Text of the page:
Adapting to Climate is an Uphill Battle for Coffee, Animals

June 4, 2018

coffeebird

You don’t need a Weatherman to know which way the wind blows, and you don’t need a thermometer to read the signs of climate change.

Moving uphill helps adapt to rising temps. But sooner or later, you run out of hill.

Reuters:

HAMBELA, Ethiopia, June 4 (Thomson Reuters Foundation) – Few countries take coffee as seriously as Ethiopia – and that’s not only because it prides itself as being the source of the prized Arabica bean.

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But rising temperatures and worsening drought linked to climate change are now hitting production – and fixing that may require moving many Ethiopian coffee fields uphill, experts say.

Aside from its cultural value, coffee is Ethiopia’s single largest source of export revenue, worth more than $860 million in the 2016-2017 production year.

But coffee-growing areas in eastern Ethiopia have seen the average temperature climb 1.3 degrees Celsius (2.3 degrees Fahrenheit) over the past three decades, according to the Environment, Climate Change and Coffee Forest Forum (ECCCFF), an Ethiopian non-governmental organisation.

That has caused stronger drought and – given that coffee is a crop sensitive to both moisture and temperature – a worsening of diseases that afflict coffee berries.

As a result, thousands of hectares of coffee plants are being lost each year in traditional growing areas, which is raising fears about the future of Ethiopia’s coffee production.

The country’s government is now encouraging farmers to grow coffee at higher elevations – up to 3,200 metres (10,500 ft) above sea level, about 1,000 metres above the norm.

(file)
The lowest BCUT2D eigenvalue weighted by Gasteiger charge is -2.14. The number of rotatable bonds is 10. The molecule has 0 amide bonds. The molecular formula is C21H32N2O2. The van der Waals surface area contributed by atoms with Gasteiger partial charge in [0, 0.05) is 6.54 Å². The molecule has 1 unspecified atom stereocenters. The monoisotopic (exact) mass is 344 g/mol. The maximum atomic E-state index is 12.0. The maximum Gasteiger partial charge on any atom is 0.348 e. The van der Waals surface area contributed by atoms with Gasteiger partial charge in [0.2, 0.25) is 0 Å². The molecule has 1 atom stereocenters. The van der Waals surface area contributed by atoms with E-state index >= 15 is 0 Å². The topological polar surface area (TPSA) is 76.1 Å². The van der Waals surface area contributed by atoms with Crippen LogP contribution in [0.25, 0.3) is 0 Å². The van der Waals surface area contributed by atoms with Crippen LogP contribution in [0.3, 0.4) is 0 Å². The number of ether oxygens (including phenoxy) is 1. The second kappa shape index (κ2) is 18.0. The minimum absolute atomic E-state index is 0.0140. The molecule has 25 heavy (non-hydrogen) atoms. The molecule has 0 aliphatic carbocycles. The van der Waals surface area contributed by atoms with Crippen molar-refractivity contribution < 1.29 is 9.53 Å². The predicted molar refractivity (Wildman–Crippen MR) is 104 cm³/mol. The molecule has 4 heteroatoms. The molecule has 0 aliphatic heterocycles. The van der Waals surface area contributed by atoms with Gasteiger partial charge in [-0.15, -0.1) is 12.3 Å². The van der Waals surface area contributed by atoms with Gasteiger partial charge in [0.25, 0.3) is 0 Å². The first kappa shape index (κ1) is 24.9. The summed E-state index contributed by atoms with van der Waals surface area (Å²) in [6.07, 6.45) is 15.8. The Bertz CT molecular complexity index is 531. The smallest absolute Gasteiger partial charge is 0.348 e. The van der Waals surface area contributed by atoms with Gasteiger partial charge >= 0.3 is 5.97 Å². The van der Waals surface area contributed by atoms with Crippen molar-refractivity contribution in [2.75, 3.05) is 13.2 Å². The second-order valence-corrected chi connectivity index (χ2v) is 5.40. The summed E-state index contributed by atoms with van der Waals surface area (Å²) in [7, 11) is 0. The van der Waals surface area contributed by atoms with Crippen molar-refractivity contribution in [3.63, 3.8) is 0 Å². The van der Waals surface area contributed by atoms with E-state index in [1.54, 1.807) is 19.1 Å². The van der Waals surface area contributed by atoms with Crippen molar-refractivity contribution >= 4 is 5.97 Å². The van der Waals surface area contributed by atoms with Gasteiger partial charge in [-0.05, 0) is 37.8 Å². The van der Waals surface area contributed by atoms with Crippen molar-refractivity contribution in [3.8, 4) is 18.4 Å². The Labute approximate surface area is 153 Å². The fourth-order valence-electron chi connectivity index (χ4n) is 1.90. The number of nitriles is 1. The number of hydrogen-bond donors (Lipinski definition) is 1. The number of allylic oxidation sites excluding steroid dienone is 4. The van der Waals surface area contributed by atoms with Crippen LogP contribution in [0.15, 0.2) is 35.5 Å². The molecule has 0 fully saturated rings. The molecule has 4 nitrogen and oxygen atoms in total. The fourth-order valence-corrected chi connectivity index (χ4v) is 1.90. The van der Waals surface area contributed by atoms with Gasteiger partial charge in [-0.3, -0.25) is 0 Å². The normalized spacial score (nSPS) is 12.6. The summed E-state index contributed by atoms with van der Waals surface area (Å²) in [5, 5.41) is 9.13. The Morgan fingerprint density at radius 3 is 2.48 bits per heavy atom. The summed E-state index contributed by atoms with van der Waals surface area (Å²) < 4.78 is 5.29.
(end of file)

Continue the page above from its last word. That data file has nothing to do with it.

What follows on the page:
That could help mitigate some of the climate change pressures Ethiopia faces, said Birhanu Tsegaye, who heads extension services for coffee, tea and spices for the Ethiopia Coffee and Tea Development Marketing Authority (ECTDMA), a government body tasked with overseeing the sector.

As temperatures rise, “even areas not (formerly) suitable for coffee growing have become suitable, presenting an opportunity for the country to cope with climate change,” he said.

Pressures from warming conditions have been noticed in other parts of the country too.

Not just coffee growers.

Yale Climate Connections:

The spruce forests of New York’s Whiteface Mountain are home to dozens of bird species, including yellow-bellied flycatchers, blackpoll warblers, and purple finches. Many of these birds have been moving uphill.

Ornithologist Jeremy Kirchman is curator of birds at the New York State Museum. He recently repeated a bird survey that was conducted on the mountain 40 years ago.

Kirchman: “What we found is that the majority of species, more than half, had shifted their ranges uphill.”